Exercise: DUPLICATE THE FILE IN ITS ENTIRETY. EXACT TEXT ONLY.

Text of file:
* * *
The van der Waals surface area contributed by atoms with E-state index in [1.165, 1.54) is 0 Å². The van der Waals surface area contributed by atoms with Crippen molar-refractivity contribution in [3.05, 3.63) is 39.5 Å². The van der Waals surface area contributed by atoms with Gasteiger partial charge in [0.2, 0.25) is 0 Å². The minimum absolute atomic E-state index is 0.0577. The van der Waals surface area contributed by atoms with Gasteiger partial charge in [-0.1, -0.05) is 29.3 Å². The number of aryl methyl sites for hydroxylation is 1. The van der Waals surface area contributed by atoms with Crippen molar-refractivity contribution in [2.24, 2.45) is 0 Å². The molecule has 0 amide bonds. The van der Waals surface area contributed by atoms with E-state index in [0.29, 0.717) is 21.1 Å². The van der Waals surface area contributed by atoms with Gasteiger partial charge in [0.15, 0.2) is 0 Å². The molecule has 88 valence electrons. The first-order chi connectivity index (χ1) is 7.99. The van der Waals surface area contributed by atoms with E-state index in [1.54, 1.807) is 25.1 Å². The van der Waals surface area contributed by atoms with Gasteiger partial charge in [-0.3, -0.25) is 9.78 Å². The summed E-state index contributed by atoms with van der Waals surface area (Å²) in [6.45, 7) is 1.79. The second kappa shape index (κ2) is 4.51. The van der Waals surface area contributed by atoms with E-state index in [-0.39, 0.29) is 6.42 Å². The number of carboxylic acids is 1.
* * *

The van der Waals surface area contributed by atoms with E-state index in [1.165, 1.54) is 0 Å². The van der Waals surface area contributed by atoms with Crippen molar-refractivity contribution in [3.05, 3.63) is 39.5 Å². The van der Waals surface area contributed by atoms with Gasteiger partial charge in [0.2, 0.25) is 0 Å². The minimum absolute atomic E-state index is 0.0577. The van der Waals surface area contributed by atoms with Gasteiger partial charge in [-0.1, -0.05) is 29.3 Å². The number of aryl methyl sites for hydroxylation is 1. The van der Waals surface area contributed by atoms with Crippen molar-refractivity contribution in [2.24, 2.45) is 0 Å². The molecule has 0 amide bonds. The van der Waals surface area contributed by atoms with E-state index in [0.29, 0.717) is 21.1 Å². The van der Waals surface area contributed by atoms with Gasteiger partial charge in [0.15, 0.2) is 0 Å². The molecule has 88 valence electrons. The first-order chi connectivity index (χ1) is 7.99. The van der Waals surface area contributed by atoms with E-state index in [1.54, 1.807) is 25.1 Å². The van der Waals surface area contributed by atoms with Gasteiger partial charge in [-0.3, -0.25) is 9.78 Å². The summed E-state index contributed by atoms with van der Waals surface area (Å²) in [6.45, 7) is 1.79. The second kappa shape index (κ2) is 4.51. The van der Waals surface area contributed by atoms with E-state index in [-0.39, 0.29) is 6.42 Å². The number of carboxylic acids is 1.